"Sir, it seems the young lady has a fever."

"What?" He turned to see his housekeeper standing just inside the library door, her expression laced with anxiety.

"It seems that the young lady you found yesterday has caught cold."

It was no wonder, he thought sourly, what with her riding through such weather. Hiding his worry behind clenched fists, he set his work aside.

"Shall I call for the doctor?"

Giving a slight tilt of his head, the woman nodded her understanding and retreated from the room. The doctor would arrive within the hour. He knew the man to be a trustworthy sort and had been extremely useful in the past. He touched his face, running his finger along his jawline. His own anxiety tripled. Rising from his desk he paced his study, his eyes scoured the room for some sort of distraction. Finally his gaze settled on the large instrument positioned near the windows overlooking the garden. Stretching his hands he went to the piano that dominated the left corner of the room. Laying one hand on the lid, he tentatively touched the ivory and ebony keys below, not depressing them enough to produce any sound. It was a particular brand of torture for him, this one self-inflicted.

He sat on the bench, breathing heavily. He wasn't sure that he could keep his composure. He knew that every second the feverish woman upstairs stayed in his house the more restless he would become. His fingers deftly fingered the keys, fluttering in some sort of arpeggio, still without making a sound. She would be his undoing all over again. The bench scraped against the wood floor, screeching in protest, as he forcefully stood and began pacing again. The longing within him already threatened to spill over. His fists clenched at his sides, the knuckles white, forcing himself to take a deep breath, he went to the parlor to await the doctor.

Prompt as ever, the doctor arrived, bringing in the smell of rain. Gesturing the doctor to the seat opposite his, he remained seated. The doctor was a young man, thirty or so and was currently soaked through despite the heavy coat he had been wearing. The rain had made his usually fly away hair limp and stringy against his forehead. He liked the doctor, which had surprised him initially when he had finally admitted it to himself. He liked the doctor's manner and intelligence, although still not a match for his own, the man was well versed in all manner of topics, from history and languages to music and science. They had fallen into numerous discussions on occasion and had a mutual respect for the other. As the doctor settled himself in one of the high backed armchairs his gaze fell on the man across from him.

"So," the doctor inquired after a moments pause, "where is my patient?" The other man gestured to the tea set placed on the table in front of them and the doctor helped himself to the hot drink. Although he had responded quickly to his summons, the weather had made it hard to be swift. The rain had not let up since the evening before and the roads were muddy and treacherous. The doctor sipped at his tea and watched the other man for a moment. His face was placid and calm but his rigid posture and trembling hands betrayed his nerves. The doctor pondered what could be causing the man to feel such discomfort. Abruptly, he set down his tea cup as if reading the doctors mind. The doctor wondered, again, as to what could have caused this man such distress. He knew him to be in control of himself at all times and seeing him ruffled peaked his curiosity. Setting down his own cup, the doctor addressed him.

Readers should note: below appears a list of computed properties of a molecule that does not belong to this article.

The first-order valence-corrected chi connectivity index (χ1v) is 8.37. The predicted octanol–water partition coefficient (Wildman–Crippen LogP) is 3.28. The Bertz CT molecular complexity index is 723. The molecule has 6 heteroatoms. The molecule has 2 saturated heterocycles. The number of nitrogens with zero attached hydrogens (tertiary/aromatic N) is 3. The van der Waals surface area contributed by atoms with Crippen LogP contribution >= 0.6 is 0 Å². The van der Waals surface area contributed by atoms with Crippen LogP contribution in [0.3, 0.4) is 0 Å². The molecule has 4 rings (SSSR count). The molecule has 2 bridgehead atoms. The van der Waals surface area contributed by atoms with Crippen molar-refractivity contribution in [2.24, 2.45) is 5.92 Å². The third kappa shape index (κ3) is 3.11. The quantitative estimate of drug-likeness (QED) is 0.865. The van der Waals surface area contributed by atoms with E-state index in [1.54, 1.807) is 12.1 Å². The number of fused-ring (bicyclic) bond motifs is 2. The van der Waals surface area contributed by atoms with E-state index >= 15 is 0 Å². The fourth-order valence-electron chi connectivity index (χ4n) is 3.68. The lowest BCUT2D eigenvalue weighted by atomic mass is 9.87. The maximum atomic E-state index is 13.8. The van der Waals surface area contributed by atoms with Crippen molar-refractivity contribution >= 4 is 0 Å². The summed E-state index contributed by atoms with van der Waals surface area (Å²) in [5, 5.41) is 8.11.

"I was told that my patient was a young woman. A servant perhaps?"

A quiet snort came from the other man. He leaned forward in his chair and pressed his fingertips together, forming a peak. He was silent for a moment.

"She's not a servant," sighing gently, he dropped his hands. "I found her last night. She had been riding through this blasted rain. When I found her, she was on the ground, unconscious and covered with mud. The poor animal was stuck." He waved his hand at the doctor's silent questions. "No, it did not fall on her and yes, the thing is safe and sound in my stables."

Since they had met, it had unnerved the doctor that this other man seemed to be able to read his mind at times. He wasn't sure if the quirk was convenient or unsettling. But he sat back and let the other man finish.

"I brought them both here and gave her a bed for the night. I had hoped to learn more about her this morning," this he said with an underlying tone that the doctor couldn't place, as if there was something more to the statement. "But my housekeeper informed me that she had taken ill and I sent for you."

His posture remained stiff until the housekeeper came to the door and the doctor excused himself to begin his examination of the girl. Upon entering her room, he set down his bag and glanced at the bed to discover the young lady in question leaning against the raised pillows and looking at him with apprehension. He stared at her for a moment, bewildered by the young woman's beauty. He watched her apprehension heighten before he remembered himself. Clearing his throat he turned his attention to the housekeeper who was beginning the introductions.

"Doctor Boisseau is here to see you, dear."

Understanding blossomed in the other woman's eyes. She cleared her throat, wincing as she did, and nodded at them. "Thank you, Mrs. Pruiett." The soft murmur was greeted by a motherly smile and sympathetic cluck from the older women as she nodded to the doctor and left the room.

The doctor cleared his throat. "Good Morning, mademoiselle," he said, moving closer to the bed and dipping his head in a slight bow. "My name is Herni Boisseau. I am a doctor, obviously," he chuckled softly. " I was told you had a fever."

The young lady blushed and touched her throat in obvious embarrassment. She fiddled with the tie at the neck of her dressing gown and smiled tentatively at him.

"My name is-" she began but a fit of coughing took her response and left her breathless.